Energy Management

Blockchain Basics: An Introduction for Energy Managers

4 min read

As blockchain technology continues to gain media exposure and investment, applications for the energy industry are starting to look interesting. Various startups, utilities, renewable generators, wholesale traders and suppliers are working together to test concepts, business models and technologies that may lead to entirely new digital energy infrastructures and markets.

The key stakeholders that seems to be missing from many of the conversations, however, are the energy and sustainability managers and energy buyers. As a market factor that may have a significant impact on the future roles of energy and sustainability professionals, Constellation’s Lev Goldberg, Principal, Sales Strategy, and Exelon’s Chris Buzby, Senior Technology and Process Innovation Manager, spoke at Smart Energy Decisions’ recent Innovation Summit in Austin, Texas. Smart Energy Decisions’ John Failla, Lev and Chris had an onstage discussion in front of approximately 75 energy and sustainability managers from some of the largest energy users in the country. The conversation ranged from the fundamentals of blockchain, to what it can enable and specific implications for energy management.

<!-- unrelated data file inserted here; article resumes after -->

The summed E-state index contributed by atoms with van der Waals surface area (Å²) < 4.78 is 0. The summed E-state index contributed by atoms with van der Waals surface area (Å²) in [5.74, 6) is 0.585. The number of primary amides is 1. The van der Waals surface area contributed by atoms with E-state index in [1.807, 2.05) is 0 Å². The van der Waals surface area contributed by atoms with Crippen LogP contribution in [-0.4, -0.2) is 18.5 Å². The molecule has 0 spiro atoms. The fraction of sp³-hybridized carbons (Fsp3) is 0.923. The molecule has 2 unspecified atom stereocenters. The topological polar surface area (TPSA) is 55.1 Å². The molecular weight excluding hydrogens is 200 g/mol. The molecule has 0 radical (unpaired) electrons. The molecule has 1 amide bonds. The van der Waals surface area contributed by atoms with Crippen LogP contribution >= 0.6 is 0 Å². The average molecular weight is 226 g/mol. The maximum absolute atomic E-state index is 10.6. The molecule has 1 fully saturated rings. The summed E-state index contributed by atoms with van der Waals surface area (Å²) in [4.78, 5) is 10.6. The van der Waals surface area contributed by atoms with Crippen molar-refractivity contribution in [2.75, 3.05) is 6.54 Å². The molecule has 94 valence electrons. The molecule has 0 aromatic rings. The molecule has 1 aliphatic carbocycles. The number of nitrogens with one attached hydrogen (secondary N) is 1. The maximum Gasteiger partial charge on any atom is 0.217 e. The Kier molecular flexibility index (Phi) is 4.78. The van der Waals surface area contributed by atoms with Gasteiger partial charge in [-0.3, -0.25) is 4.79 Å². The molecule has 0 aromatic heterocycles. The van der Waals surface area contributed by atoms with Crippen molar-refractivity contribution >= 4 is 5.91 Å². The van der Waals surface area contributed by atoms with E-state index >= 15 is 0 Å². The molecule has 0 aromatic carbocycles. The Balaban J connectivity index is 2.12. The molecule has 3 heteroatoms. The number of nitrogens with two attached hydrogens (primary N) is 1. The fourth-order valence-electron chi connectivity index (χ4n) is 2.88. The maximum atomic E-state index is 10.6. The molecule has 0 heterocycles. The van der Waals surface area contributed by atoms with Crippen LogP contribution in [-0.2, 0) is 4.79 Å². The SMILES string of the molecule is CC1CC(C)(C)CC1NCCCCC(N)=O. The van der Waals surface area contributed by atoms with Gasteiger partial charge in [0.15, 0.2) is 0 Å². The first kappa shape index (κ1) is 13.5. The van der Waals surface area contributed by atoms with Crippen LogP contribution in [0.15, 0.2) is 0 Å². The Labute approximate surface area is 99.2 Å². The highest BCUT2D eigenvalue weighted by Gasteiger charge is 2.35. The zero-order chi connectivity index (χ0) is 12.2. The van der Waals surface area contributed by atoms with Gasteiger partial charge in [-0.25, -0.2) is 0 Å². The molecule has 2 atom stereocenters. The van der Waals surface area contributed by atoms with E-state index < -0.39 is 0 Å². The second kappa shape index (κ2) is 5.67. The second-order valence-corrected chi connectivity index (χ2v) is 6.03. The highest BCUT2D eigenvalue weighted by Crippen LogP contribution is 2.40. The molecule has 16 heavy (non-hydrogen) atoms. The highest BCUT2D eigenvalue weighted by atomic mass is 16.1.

Blockchain Basics

If you’re just learning about blockchain for the first time give yourself some time, be patient and mix a little ‘wonder’ with some healthy skepticism about the topic. Below are some basics to help get you started.

First, there is no single blockchain. There are many different blockchains that use different architectures with distinct pros and cons. At this stage of the game, however, we will put the technical differences aside and focus on some of the key aspects of blockchains that make them so intriguing.

  • Blockchain is a Distributed Network. Most networks (digital or otherwise) involve some sort of central authority or hub to distribute, process or verify data to and from the various parties. Blockchains are ‘distributed,’ meaning that the various computers (or nodes) that participate on the network can distribute, process and verify data without the need for a central authority. Without centralized ‘hubs,’ the risk of a single point of failure to a network is removed from the process.